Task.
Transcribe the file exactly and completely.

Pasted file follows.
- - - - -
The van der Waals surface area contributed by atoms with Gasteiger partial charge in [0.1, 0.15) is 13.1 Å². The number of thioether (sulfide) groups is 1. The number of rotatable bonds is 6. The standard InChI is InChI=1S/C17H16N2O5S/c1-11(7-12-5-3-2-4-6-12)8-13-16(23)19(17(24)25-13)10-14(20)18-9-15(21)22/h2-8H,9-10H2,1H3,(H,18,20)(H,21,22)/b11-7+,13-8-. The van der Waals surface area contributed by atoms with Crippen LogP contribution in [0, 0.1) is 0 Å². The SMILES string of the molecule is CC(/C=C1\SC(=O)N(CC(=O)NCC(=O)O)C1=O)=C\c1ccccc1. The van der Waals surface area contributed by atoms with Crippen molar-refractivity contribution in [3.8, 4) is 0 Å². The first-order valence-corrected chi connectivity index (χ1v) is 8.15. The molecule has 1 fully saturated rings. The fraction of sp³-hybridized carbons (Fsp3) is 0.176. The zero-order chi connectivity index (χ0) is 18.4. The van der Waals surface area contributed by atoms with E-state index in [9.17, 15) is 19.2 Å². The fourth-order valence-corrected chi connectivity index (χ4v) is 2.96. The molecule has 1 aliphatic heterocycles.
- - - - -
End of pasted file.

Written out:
The van der Waals surface area contributed by atoms with Gasteiger partial charge in [0.1, 0.15) is 13.1 Å². The number of thioether (sulfide) groups is 1. The number of rotatable bonds is 6. The standard InChI is InChI=1S/C17H16N2O5S/c1-11(7-12-5-3-2-4-6-12)8-13-16(23)19(17(24)25-13)10-14(20)18-9-15(21)22/h2-8H,9-10H2,1H3,(H,18,20)(H,21,22)/b11-7+,13-8-. The van der Waals surface area contributed by atoms with Crippen LogP contribution in [0, 0.1) is 0 Å². The SMILES string of the molecule is CC(/C=C1\SC(=O)N(CC(=O)NCC(=O)O)C1=O)=C\c1ccccc1. The van der Waals surface area contributed by atoms with Crippen molar-refractivity contribution in [3.8, 4) is 0 Å². The first-order valence-corrected chi connectivity index (χ1v) is 8.15. The molecule has 1 fully saturated rings. The fraction of sp³-hybridized carbons (Fsp3) is 0.176. The zero-order chi connectivity index (χ0) is 18.4. The van der Waals surface area contributed by atoms with E-state index in [9.17, 15) is 19.2 Å². The fourth-order valence-corrected chi connectivity index (χ4v) is 2.96. The molecule has 1 aliphatic heterocycles.